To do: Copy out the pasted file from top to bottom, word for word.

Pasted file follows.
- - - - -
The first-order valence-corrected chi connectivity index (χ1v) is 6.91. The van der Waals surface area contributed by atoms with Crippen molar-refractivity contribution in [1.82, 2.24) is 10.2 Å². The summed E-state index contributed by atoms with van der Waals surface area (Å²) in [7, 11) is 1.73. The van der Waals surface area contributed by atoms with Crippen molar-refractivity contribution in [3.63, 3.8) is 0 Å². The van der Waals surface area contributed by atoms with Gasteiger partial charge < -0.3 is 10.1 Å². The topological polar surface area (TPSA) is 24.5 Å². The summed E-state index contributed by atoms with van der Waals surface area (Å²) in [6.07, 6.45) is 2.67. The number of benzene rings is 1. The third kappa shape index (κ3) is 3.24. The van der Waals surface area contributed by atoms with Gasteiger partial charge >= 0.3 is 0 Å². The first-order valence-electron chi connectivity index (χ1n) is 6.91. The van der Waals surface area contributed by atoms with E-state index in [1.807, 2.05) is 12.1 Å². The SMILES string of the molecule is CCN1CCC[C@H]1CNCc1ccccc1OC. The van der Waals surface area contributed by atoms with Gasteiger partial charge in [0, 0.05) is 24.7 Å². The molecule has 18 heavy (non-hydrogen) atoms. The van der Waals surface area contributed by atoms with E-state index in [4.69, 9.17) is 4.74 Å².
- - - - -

The first-order valence-corrected chi connectivity index (χ1v) is 6.91. The van der Waals surface area contributed by atoms with Crippen molar-refractivity contribution in [1.82, 2.24) is 10.2 Å². The summed E-state index contributed by atoms with van der Waals surface area (Å²) in [7, 11) is 1.73. The van der Waals surface area contributed by atoms with Crippen molar-refractivity contribution in [3.63, 3.8) is 0 Å². The van der Waals surface area contributed by atoms with Gasteiger partial charge < -0.3 is 10.1 Å². The topological polar surface area (TPSA) is 24.5 Å². The summed E-state index contributed by atoms with van der Waals surface area (Å²) in [6.07, 6.45) is 2.67. The number of benzene rings is 1. The third kappa shape index (κ3) is 3.24. The van der Waals surface area contributed by atoms with Gasteiger partial charge >= 0.3 is 0 Å². The first-order valence-electron chi connectivity index (χ1n) is 6.91. The van der Waals surface area contributed by atoms with E-state index in [1.807, 2.05) is 12.1 Å². The SMILES string of the molecule is CCN1CCC[C@H]1CNCc1ccccc1OC. The van der Waals surface area contributed by atoms with Gasteiger partial charge in [0, 0.05) is 24.7 Å². The molecule has 18 heavy (non-hydrogen) atoms. The van der Waals surface area contributed by atoms with E-state index in [4.69, 9.17) is 4.74 Å².